It goes without mentioning that since they’ve elevated your status to beti from bahu, your JD involves more “seva” than before. That reminds me eerily of the time when I won a promotion without any actual increment to my salary bracket. Only the title changed. Well, at least the title changed, I thought then. I could at least join competition. Here, you don’t even have that edge. You only compete with the bar you have set. So, you thought you wanted to be the best bahu? Well, you are a beti now, take that. And you get to do that by upping the seva quotient! I don’t what’s with Indian in-laws that they (especially men) can’t have a glass of water without the bahu serving them. Sorry if they feel thirsty 16 times a day. You must be there with a glass on a tray. Enjoy!

Don’t even get me started on the family planning lectures. The best and the most preposterous charade is when they actually talk as if they are not talking about sex at all! Your sex life that you share with their very own son. I wonder how many in-laws will actually go through their lectures were they to be reminded of their endeavours in such crude but real terms. We just want a beta! (shrug!) Of course you do, don’t you… Let’s go tell your “jigar ka tukda” to lay off the condoms for a bit… Of course there are times when many of your friends and near & dear ones will hint at the prospect… some even in good humour, some to make you blush… it happens in every culture, I get it! The intensity I am talking about w.r.t Indian parents is a whole other thing. They will sit you down, ask what “exactly” your problems are, will threaten you with the fear of a lonely future, questions from the society, will remind you of your duty to the society, will emotionally blackmail you saying “we’ll die without seeing the face of our grandchildren?”, and may even humiliate you by hinting at the poor quality of your relationship. They may have never had “the talk” with their own son about bees and birds at any point of time in their lives but when it comes to “this talk” with their bahu-turned-beti, they take to it like a duck takes to water.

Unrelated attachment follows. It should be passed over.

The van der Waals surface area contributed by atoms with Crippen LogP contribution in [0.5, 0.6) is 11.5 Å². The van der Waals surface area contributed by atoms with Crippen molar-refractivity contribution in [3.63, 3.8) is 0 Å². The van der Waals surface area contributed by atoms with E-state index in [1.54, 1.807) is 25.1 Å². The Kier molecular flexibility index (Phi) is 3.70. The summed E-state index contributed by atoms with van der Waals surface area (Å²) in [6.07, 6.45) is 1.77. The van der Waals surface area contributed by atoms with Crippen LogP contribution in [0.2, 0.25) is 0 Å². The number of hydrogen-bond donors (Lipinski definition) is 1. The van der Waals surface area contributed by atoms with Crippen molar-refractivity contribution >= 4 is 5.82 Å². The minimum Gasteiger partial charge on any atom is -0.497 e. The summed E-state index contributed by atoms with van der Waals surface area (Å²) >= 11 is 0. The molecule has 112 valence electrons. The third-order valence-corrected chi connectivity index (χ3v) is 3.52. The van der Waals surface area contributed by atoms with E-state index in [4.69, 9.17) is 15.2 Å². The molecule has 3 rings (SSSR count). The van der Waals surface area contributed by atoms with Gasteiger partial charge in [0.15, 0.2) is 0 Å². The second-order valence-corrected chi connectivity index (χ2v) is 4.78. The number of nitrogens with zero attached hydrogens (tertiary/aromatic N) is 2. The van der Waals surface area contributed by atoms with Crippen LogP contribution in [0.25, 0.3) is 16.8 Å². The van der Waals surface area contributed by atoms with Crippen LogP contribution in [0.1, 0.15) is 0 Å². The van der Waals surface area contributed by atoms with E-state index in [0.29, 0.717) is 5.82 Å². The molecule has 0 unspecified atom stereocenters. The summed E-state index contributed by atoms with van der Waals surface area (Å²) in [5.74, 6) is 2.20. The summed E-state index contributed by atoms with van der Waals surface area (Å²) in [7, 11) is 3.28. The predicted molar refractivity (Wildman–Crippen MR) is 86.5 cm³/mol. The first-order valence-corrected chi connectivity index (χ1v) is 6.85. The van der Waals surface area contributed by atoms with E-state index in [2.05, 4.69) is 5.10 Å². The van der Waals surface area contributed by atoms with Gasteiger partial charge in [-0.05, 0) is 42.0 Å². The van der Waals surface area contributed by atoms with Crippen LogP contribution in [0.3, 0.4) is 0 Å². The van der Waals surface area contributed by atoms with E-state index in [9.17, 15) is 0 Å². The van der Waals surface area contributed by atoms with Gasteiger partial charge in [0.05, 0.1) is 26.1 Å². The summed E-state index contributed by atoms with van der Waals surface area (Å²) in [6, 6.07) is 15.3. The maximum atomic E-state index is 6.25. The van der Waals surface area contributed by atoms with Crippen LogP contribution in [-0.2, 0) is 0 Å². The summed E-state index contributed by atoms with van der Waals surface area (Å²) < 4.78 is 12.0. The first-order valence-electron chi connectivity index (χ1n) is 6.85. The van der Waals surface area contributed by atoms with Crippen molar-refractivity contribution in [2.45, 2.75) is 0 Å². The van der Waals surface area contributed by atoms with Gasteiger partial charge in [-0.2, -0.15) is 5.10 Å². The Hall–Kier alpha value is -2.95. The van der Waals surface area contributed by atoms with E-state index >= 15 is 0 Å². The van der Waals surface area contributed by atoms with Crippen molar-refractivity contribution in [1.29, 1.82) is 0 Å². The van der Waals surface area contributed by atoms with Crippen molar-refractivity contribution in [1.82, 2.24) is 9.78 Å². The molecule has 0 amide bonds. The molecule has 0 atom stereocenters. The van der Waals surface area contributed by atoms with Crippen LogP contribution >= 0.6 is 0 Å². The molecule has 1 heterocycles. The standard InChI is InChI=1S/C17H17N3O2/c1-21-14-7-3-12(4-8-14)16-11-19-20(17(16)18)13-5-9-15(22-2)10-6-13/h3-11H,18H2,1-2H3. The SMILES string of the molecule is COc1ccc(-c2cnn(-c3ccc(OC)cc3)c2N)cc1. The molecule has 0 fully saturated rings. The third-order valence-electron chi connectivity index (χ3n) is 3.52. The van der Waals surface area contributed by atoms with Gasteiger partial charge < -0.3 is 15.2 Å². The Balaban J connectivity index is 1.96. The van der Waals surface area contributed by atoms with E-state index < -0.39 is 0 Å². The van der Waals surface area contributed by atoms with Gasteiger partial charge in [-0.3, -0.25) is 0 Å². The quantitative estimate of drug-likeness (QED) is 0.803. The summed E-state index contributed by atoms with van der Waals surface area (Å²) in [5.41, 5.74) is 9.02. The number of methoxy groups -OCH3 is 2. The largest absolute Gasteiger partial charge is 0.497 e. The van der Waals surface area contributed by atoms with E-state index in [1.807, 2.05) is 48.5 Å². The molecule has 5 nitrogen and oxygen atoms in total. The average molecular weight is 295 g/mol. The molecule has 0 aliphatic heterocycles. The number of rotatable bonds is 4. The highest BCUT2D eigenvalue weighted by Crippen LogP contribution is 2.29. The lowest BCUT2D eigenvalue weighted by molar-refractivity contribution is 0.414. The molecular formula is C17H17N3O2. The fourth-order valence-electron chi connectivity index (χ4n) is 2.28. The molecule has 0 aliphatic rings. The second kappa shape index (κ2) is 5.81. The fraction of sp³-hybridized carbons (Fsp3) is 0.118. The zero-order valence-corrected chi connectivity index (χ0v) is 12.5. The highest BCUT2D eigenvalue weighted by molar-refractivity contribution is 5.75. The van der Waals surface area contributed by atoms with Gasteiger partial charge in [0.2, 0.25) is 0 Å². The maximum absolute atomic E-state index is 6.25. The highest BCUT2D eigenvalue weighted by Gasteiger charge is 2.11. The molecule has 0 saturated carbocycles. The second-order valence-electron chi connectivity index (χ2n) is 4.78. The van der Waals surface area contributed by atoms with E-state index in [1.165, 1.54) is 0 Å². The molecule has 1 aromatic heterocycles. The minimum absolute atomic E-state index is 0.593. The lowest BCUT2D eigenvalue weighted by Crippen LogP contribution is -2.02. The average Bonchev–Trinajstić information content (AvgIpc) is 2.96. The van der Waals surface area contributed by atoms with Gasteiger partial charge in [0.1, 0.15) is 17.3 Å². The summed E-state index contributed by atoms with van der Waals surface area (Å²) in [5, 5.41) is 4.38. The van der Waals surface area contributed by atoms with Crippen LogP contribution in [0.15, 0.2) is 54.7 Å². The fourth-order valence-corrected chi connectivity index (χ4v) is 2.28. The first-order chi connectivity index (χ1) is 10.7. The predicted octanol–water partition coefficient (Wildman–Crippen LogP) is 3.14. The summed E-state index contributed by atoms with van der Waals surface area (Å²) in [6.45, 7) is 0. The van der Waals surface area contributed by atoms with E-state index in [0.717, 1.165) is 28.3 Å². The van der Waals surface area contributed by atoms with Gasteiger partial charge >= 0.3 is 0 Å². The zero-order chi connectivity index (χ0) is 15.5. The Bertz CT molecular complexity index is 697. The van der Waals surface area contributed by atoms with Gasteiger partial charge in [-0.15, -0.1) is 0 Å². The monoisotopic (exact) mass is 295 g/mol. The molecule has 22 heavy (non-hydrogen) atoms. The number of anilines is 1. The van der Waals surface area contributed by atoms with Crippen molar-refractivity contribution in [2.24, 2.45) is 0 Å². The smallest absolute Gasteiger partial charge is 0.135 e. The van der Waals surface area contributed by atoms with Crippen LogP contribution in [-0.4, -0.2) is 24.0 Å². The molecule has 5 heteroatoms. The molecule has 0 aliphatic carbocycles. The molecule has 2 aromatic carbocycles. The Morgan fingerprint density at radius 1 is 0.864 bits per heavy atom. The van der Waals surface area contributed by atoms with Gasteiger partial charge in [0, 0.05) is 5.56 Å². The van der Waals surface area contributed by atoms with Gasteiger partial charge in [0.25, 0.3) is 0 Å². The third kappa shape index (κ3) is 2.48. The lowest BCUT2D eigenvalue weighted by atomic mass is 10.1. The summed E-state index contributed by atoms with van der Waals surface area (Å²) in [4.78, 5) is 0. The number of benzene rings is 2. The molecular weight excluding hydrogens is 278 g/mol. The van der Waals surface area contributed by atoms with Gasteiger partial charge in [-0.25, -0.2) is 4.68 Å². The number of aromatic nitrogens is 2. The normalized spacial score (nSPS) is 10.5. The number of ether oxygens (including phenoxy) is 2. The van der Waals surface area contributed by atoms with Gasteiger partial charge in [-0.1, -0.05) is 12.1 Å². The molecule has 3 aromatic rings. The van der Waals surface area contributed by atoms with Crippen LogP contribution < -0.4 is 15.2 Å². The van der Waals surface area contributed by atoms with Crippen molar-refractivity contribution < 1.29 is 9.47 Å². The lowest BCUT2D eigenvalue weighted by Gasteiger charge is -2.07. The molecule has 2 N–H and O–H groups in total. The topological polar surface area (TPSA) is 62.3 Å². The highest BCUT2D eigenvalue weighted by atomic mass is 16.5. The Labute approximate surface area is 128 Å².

I’d much rather be a bahu, if it constantly serves to remind them that I am a woman, an adult, married to their son. I have a husband, I have a family of my own, and he is the one I share the closest relationship with. If I am related to them, it is through him. It means that there are boundaries they must respect, even if they are not dying out of love and respect for me, per se. I don’t want to be a daughter to them. I am already a daughter to someone. I have a set of parents already. I am in their lives as their daughter-in-law and that’s perfectly fine for me. There is something iffy somewhere if they have to make me “like their daughter” in order to be able to respect me as someone their son has committed to.

In the name of nationalism, when they can do nothing about the terrorists, they go after artists. Your brand of nationalism devoid of humanity is noxious to the very idea of this nation and the entire society.

Artists may seek to express, artists may seek to provoke, they may seek to celebrate, they may simply seek to entertain. But, there is no doubt they walk a foot higher than all the rest. They create, they comment, they criticise, they lampoon, they hurt, they laud… they explore our humanity and put it up on their tableau, opening themselves up and making themselves vulnerable to our judgments, criticism or worse, indifference. No matter what their creed, religion, school, nationality, they walk higher than the rest.

– people blinded by a rabid type of nationalism may be forgiven for not being able to appreciate this.